More than 1.3 million doses of the Pfizer-BioNTech vaccine against Covid-19 delivered to Bulgaria have been scrapped, and in all so far the country has scrapped just more than 2.3 million doses of vaccines against Covid-19, caretaker Health Minister Assen Medzhidiev said on February 27.
In the current year 2023, nearly 2.8 million doses are to be scrapped, Medzhidiev said.
In addition to these, more than 650 000 doses have an expiry date of January/February 2024 and given the fact that the quantities of vaccines against Covid-19 many times exceed the demand and needs of the country, it is already clear at this stage that these will also be scrapped, he said.
Medzhidiev said said that booster doses will be delivered in 2023, but in Bulgaria vaccination coverage is only 30 per cent, meaning that it was not rational to order full quantities of booster doses because there was really no way that they would be administered.
Medzhidiev was speaking in a conference call with European Commissioner for Health and Food Safety Stella Kyriakides, the Health Ministry said.
“We state again that we have an excessive number of vaccines, low vaccination coverage, and a lack of takers and the possibility of donations or resale,” he said.
Further receipt of and payment for vaccines that Bulgaria would end up scrapping, or even paying a refusal fee, was “irrational,” Medzhidiev said.
He said that this was why Bulgaria was continuing to insist on renegotiation of the terms of the contract concluded between the European Commission and Pfizer for 2022-2023, with the possibility of cancelling the contract on grounds of force majeure for the member states that have reported this.
“We expect the European Commission, as a negotiator on behalf of the EU member states, to take into account all the specifics. Bulgaria fully trusted the European Commission for this process, as our representative.
“At the same time, an authorised representative is obliged to comply with the requests of the member state that have placed their trust in it, and now, once again, a solution is proposed that contradicts our interests,” Medzhidiev said.
Bulgaria had made clear proposals “and we expect working solutions that will not lead to an additional financial burden for all of us. Any additional payment will represent a new obligation for the member states,” he said.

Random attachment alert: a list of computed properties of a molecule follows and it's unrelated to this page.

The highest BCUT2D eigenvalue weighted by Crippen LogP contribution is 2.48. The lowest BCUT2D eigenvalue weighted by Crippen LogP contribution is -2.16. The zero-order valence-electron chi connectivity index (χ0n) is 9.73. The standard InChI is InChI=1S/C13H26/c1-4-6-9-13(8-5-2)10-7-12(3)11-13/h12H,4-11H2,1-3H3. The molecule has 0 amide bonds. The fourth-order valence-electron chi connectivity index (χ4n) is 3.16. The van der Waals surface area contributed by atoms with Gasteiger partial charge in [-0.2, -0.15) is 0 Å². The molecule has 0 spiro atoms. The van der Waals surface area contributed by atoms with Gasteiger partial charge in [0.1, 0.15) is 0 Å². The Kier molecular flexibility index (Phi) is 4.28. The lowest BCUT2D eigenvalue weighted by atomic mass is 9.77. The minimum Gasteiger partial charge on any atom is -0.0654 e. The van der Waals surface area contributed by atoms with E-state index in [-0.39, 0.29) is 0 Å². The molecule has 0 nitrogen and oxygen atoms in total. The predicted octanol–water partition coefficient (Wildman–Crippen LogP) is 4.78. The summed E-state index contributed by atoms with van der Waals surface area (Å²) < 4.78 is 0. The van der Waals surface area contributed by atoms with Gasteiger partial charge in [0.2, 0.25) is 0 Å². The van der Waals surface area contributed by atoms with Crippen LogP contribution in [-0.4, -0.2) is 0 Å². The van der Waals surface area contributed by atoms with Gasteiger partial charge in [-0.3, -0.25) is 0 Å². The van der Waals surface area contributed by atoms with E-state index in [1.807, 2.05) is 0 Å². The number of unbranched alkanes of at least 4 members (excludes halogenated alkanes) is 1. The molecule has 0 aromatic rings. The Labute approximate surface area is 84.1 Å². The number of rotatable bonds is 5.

He said that the lack of flexibility in the contracts was a significant difficulty, as well as that the epidemic situation has changed and this should be taken into account by all parties, including the manufacturers.
“All my actions are in the interest of the Bulgarian citizens and I will defend them to the end,” he said.
“We understand that we are talking about bilateral agreements, but here we need a unified decision at the EU level, because the reputational risks are great not only for Bulgaria and for all member states, but also for the European Commission.
“There is no way to explain to the public why huge financial resources are being given to vaccines that we all know will be destroyed,” Medzhidiev said.
If Medzhidiev’s figures are correct, Bulgaria will end up throwing away more doses of vaccines against Covid-19 than it has administered.
According to the unified information portal’s report on February 27, so far a total of 4 608 622 doses of vaccines against Covid-19 have been administered in Bulgaria.
Of Bulgaria’s population of more than 6.5 million people, a total of 2 075 993 have completed the vaccination course. A total of 943 403 have received a booster dose.
To date, there have been 1 296 668 confirmed cases of Covid-19 in Bulgaria, according to the figures posted on the portal. Bulgaria’s Covid-19 death toll is 38 211.
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